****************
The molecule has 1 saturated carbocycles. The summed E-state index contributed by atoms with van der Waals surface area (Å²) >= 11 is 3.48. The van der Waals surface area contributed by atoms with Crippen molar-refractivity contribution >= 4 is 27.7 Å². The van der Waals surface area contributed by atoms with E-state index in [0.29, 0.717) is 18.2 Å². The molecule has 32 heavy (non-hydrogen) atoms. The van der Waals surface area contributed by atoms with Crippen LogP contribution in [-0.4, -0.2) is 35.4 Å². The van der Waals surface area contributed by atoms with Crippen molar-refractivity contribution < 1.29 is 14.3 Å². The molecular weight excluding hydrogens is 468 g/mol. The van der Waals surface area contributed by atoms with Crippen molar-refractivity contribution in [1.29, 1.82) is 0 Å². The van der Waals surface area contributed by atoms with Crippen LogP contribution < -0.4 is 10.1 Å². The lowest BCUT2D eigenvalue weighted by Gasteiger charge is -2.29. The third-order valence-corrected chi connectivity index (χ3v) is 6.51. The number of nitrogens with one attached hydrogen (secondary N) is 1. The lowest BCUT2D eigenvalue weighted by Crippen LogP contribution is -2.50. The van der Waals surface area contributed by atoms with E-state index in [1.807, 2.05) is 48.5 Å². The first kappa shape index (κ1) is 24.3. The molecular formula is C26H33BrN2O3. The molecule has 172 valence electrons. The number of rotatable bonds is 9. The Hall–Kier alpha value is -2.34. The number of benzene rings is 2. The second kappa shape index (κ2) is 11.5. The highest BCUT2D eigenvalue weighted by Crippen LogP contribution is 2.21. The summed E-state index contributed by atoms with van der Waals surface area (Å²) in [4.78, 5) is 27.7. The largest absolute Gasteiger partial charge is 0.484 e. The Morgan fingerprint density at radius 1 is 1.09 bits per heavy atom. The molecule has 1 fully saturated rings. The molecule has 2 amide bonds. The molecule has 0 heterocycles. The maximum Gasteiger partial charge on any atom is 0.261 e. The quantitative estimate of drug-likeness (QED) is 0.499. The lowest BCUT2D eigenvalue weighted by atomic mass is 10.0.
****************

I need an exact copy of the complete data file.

The molecule has 1 saturated carbocycles. The summed E-state index contributed by atoms with van der Waals surface area (Å²) >= 11 is 3.48. The van der Waals surface area contributed by atoms with Crippen molar-refractivity contribution >= 4 is 27.7 Å². The van der Waals surface area contributed by atoms with E-state index in [0.29, 0.717) is 18.2 Å². The molecule has 32 heavy (non-hydrogen) atoms. The van der Waals surface area contributed by atoms with Crippen LogP contribution in [-0.4, -0.2) is 35.4 Å². The van der Waals surface area contributed by atoms with Crippen molar-refractivity contribution < 1.29 is 14.3 Å². The molecular weight excluding hydrogens is 468 g/mol. The van der Waals surface area contributed by atoms with Crippen molar-refractivity contribution in [1.29, 1.82) is 0 Å². The van der Waals surface area contributed by atoms with Crippen LogP contribution < -0.4 is 10.1 Å². The lowest BCUT2D eigenvalue weighted by Gasteiger charge is -2.29. The third-order valence-corrected chi connectivity index (χ3v) is 6.51. The number of nitrogens with one attached hydrogen (secondary N) is 1. The lowest BCUT2D eigenvalue weighted by Crippen LogP contribution is -2.50. The van der Waals surface area contributed by atoms with E-state index in [1.807, 2.05) is 48.5 Å². The first kappa shape index (κ1) is 24.3. The molecular formula is C26H33BrN2O3. The molecule has 172 valence electrons. The number of rotatable bonds is 9. The Hall–Kier alpha value is -2.34. The number of benzene rings is 2. The second kappa shape index (κ2) is 11.5. The highest BCUT2D eigenvalue weighted by Crippen LogP contribution is 2.21. The summed E-state index contributed by atoms with van der Waals surface area (Å²) in [4.78, 5) is 27.7. The largest absolute Gasteiger partial charge is 0.484 e. The Morgan fingerprint density at radius 1 is 1.09 bits per heavy atom. The molecule has 1 fully saturated rings. The molecule has 2 amide bonds. The molecule has 0 heterocycles. The maximum Gasteiger partial charge on any atom is 0.261 e. The quantitative estimate of drug-likeness (QED) is 0.499. The lowest BCUT2D eigenvalue weighted by atomic mass is 10.0.